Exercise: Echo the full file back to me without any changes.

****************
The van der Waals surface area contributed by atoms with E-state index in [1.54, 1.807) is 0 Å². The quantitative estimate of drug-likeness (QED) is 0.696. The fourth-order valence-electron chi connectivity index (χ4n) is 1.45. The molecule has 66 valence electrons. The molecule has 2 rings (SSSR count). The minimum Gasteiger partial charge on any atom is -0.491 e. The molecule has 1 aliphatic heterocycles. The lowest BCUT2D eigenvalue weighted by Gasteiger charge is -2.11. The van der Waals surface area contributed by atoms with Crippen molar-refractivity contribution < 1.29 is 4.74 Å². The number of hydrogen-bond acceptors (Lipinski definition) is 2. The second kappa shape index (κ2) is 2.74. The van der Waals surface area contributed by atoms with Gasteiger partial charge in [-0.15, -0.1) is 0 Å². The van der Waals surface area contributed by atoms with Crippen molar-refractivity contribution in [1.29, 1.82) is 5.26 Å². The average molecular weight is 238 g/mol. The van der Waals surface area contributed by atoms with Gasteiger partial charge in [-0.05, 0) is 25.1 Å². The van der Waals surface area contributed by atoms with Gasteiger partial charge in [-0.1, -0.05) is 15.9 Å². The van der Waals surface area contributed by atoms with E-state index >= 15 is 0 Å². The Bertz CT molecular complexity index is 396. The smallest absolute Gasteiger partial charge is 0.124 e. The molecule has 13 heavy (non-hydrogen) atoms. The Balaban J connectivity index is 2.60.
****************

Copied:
The van der Waals surface area contributed by atoms with E-state index in [1.54, 1.807) is 0 Å². The quantitative estimate of drug-likeness (QED) is 0.696. The fourth-order valence-electron chi connectivity index (χ4n) is 1.45. The molecule has 66 valence electrons. The molecule has 2 rings (SSSR count). The minimum Gasteiger partial charge on any atom is -0.491 e. The molecule has 1 aliphatic heterocycles. The lowest BCUT2D eigenvalue weighted by Gasteiger charge is -2.11. The van der Waals surface area contributed by atoms with Crippen molar-refractivity contribution < 1.29 is 4.74 Å². The number of hydrogen-bond acceptors (Lipinski definition) is 2. The second kappa shape index (κ2) is 2.74. The van der Waals surface area contributed by atoms with Gasteiger partial charge in [-0.15, -0.1) is 0 Å². The van der Waals surface area contributed by atoms with Crippen molar-refractivity contribution in [1.29, 1.82) is 5.26 Å². The average molecular weight is 238 g/mol. The van der Waals surface area contributed by atoms with Gasteiger partial charge in [-0.05, 0) is 25.1 Å². The van der Waals surface area contributed by atoms with Gasteiger partial charge in [-0.1, -0.05) is 15.9 Å². The van der Waals surface area contributed by atoms with E-state index >= 15 is 0 Å². The Bertz CT molecular complexity index is 396. The smallest absolute Gasteiger partial charge is 0.124 e. The molecule has 13 heavy (non-hydrogen) atoms. The Balaban J connectivity index is 2.60.